Being able to speak a second language is a huge advantage in the international world we live in today, with multilingual speakers having more than one way of viewing the world, earning more and even having better mental health, making it less likely that multilingual speakers will get dementia.
Just how important is English to international companies?
English is the third most spoken language in the world (beaten only by Chinese and Spanish), with 335 million people who speak English as their first language globally and 1,750 million people who speak English at a useful level. It is also the language of the web, with html, CSS, PHP and other computer languages all written in English. If you look at the source code of a Chinese website, it’s still written in English! Similarly, all air traffic control is done in English.
English is also the global language of many businesses, even outside of the UK, Canada and the USA. If you have an international meeting in France, for example, odds are that you will be asked to speak English. Daimler-Chrysler, Nokia, Renault, Samsung, Technicolor, and Microsoft in Beijing have all said that English is their common corporate language, to name just a few of the largest international companies, but many smaller companies have the same policy.
Tips on learning English
It’s important to learn English idioms and greetings, which are becoming more and more informal. Perhaps you receive spam emails starting “Greetings of the day”? This is a word for word translation from a common Hindi greeting, whereas native speakers would just say “Hello” or “Dear Sir / Madam” for formal documents, with the equivalent “Have a good day / evening / weekend”, going near the end of a correspondence, not the beginning.
If in doubt, if someone writes to you, mirror their greeting. If they call you by your first name, call them by theirs, if they say ‘Best wishes’ rather than ‘Yours sincerely’ at the end of an email, use ‘Best wishes’ too.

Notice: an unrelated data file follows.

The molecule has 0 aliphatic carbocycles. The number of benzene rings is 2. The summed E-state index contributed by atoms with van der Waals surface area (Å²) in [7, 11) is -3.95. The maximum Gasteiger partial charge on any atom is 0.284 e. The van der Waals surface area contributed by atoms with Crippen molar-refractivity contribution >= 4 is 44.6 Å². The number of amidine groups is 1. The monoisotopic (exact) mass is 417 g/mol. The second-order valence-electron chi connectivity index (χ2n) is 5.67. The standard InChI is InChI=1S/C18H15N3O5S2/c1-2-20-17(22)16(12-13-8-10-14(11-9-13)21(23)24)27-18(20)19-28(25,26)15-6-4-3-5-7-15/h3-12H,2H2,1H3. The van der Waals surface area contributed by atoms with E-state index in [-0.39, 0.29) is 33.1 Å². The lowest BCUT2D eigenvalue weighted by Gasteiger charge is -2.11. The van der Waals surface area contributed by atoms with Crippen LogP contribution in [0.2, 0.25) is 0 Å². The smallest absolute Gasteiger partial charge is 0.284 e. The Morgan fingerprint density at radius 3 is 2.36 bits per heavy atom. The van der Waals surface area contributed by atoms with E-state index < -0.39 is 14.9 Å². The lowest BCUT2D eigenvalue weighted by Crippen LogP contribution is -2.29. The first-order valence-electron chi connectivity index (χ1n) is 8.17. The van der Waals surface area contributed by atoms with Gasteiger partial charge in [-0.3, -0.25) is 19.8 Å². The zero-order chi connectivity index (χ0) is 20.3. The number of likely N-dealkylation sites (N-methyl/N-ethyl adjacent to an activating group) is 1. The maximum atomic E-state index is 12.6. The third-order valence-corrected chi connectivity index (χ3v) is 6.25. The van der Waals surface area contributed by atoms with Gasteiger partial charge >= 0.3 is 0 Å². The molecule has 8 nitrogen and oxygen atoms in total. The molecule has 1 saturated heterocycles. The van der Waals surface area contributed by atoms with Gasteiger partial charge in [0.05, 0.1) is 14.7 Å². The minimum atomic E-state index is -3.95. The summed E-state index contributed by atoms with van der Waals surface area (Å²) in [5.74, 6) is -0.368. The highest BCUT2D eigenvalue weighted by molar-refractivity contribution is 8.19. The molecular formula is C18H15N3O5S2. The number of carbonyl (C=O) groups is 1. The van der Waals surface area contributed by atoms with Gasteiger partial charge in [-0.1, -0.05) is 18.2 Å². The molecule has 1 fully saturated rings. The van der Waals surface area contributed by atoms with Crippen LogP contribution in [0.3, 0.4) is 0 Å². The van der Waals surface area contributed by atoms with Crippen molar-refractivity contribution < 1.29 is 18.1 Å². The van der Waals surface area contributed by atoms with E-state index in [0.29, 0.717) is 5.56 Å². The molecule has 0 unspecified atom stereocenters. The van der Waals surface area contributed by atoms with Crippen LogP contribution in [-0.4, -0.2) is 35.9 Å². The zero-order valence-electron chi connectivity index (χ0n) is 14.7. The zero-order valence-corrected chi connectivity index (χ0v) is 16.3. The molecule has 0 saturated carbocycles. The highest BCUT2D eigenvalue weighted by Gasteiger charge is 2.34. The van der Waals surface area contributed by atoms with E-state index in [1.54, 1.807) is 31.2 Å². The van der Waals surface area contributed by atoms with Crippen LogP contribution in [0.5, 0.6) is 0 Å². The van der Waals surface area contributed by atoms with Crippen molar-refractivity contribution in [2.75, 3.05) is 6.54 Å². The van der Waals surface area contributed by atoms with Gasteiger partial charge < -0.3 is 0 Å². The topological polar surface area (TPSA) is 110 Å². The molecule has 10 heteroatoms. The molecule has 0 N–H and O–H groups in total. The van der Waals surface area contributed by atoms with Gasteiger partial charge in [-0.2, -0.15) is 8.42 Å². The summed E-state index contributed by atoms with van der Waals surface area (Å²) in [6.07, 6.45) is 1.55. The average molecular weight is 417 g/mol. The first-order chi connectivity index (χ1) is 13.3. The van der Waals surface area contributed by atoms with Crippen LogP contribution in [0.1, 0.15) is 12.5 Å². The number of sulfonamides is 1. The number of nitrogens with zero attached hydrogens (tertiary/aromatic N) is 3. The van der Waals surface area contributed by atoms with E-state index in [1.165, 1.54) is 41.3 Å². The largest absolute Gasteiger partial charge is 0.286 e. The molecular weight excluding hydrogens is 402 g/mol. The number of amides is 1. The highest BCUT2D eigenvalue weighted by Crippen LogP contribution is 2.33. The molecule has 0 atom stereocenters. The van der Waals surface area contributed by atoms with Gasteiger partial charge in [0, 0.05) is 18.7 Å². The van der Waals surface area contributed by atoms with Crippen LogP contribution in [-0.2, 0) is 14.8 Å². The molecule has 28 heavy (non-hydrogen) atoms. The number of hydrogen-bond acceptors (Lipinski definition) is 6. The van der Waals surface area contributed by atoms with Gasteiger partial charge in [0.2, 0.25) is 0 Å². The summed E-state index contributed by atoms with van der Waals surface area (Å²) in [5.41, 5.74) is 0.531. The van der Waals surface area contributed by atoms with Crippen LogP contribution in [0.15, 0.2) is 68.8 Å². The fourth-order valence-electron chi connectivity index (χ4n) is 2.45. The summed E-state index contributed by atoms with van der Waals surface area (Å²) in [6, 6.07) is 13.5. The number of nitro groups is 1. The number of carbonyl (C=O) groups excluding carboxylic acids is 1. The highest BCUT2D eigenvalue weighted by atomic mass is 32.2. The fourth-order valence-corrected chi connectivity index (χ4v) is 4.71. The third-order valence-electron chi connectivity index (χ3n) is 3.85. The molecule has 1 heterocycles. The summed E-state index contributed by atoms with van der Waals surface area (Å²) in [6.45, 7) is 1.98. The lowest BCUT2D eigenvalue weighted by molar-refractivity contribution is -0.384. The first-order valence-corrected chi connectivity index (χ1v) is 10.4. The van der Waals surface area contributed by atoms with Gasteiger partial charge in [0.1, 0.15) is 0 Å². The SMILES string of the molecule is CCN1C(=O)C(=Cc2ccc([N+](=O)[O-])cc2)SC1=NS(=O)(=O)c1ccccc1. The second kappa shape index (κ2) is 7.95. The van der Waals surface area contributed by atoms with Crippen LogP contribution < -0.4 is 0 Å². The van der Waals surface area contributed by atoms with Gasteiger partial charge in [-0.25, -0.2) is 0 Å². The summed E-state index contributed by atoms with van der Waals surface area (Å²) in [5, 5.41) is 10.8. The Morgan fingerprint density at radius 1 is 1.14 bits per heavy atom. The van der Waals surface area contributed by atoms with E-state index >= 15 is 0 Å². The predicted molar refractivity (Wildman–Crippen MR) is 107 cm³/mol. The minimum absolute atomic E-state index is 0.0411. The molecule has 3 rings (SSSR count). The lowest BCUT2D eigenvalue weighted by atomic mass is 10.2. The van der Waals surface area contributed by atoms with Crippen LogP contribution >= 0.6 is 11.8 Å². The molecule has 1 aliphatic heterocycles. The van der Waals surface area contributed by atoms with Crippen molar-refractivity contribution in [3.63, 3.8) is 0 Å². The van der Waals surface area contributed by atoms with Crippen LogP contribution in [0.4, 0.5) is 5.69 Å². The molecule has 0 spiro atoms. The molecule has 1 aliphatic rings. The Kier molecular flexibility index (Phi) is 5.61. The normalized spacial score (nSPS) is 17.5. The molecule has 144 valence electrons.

If you already speak English reasonably well and need to give a presentation in English, then this guide on how to give a presentation covers the overall structure of a presentation well and provides a useful template that you can use for a presentation on any topic.
Whatever your business, odds are that there will be specific topics you need to discuss with a plethora of words and phrases that are specific to that topic. It’s therefore worth reading what other writers have said on the topic, to become familiar with the language. If you’re using a Kindle, then you can press and hold down a word to see a definition of it and this helps learn what unfamiliar words mean, while keeping with the immersion experience, rather than simply translating words into your native language.
Getting a language buddy is an alternative way to learn a language (for example if you’re French, find an English speaker who wants to learn French and arrange to speak French for half an hour, then speak English for half an hour). Alternatively you may have some other skill that you can teach in English (perhaps the business you’re an expert in, or teaching a musical instrument). This way you get to share your knowledge while practising English 100% of the time.
The best way to learn a second language is through total immersion, the way children learn it. Surrounding yourself by English speakers means you will quickly pick up the nuances of the language. If you are guided through tuition by a qualified teacher, you’ll develop even faster. Daily English offer English total immersion courses, as well as a daily English lesson that changes every day, this is a useful way to keep in practice.